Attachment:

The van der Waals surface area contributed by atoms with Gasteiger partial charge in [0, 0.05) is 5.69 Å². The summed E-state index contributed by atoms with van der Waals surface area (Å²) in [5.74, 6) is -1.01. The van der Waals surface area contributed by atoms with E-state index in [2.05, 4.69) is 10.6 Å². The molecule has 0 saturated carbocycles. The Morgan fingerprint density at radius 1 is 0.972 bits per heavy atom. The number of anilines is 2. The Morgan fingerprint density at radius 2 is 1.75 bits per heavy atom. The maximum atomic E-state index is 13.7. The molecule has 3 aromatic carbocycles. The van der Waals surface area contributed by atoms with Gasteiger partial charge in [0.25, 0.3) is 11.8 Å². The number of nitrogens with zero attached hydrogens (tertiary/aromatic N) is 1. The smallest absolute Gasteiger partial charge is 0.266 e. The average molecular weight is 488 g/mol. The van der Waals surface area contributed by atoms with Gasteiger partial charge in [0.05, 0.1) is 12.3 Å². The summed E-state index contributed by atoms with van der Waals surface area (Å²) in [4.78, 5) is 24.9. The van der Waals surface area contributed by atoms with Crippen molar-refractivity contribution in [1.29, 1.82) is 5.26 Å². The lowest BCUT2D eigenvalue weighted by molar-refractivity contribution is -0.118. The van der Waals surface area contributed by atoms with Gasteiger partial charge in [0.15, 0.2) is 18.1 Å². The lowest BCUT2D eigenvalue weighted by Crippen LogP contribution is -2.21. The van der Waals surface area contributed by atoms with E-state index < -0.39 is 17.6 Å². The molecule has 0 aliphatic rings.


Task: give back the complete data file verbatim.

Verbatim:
The van der Waals surface area contributed by atoms with Gasteiger partial charge in [0, 0.05) is 5.69 Å². The summed E-state index contributed by atoms with van der Waals surface area (Å²) in [5.74, 6) is -1.01. The van der Waals surface area contributed by atoms with E-state index in [2.05, 4.69) is 10.6 Å². The molecule has 0 saturated carbocycles. The Morgan fingerprint density at radius 1 is 0.972 bits per heavy atom. The number of anilines is 2. The Morgan fingerprint density at radius 2 is 1.75 bits per heavy atom. The maximum atomic E-state index is 13.7. The molecule has 3 aromatic carbocycles. The van der Waals surface area contributed by atoms with Gasteiger partial charge in [0.25, 0.3) is 11.8 Å². The number of nitrogens with zero attached hydrogens (tertiary/aromatic N) is 1. The smallest absolute Gasteiger partial charge is 0.266 e. The average molecular weight is 488 g/mol. The van der Waals surface area contributed by atoms with Gasteiger partial charge in [0.05, 0.1) is 12.3 Å². The summed E-state index contributed by atoms with van der Waals surface area (Å²) in [4.78, 5) is 24.9. The van der Waals surface area contributed by atoms with Crippen molar-refractivity contribution in [1.29, 1.82) is 5.26 Å². The lowest BCUT2D eigenvalue weighted by molar-refractivity contribution is -0.118. The van der Waals surface area contributed by atoms with Gasteiger partial charge in [0.15, 0.2) is 18.1 Å². The lowest BCUT2D eigenvalue weighted by Crippen LogP contribution is -2.21. The van der Waals surface area contributed by atoms with E-state index < -0.39 is 17.6 Å². The molecule has 0 aliphatic rings.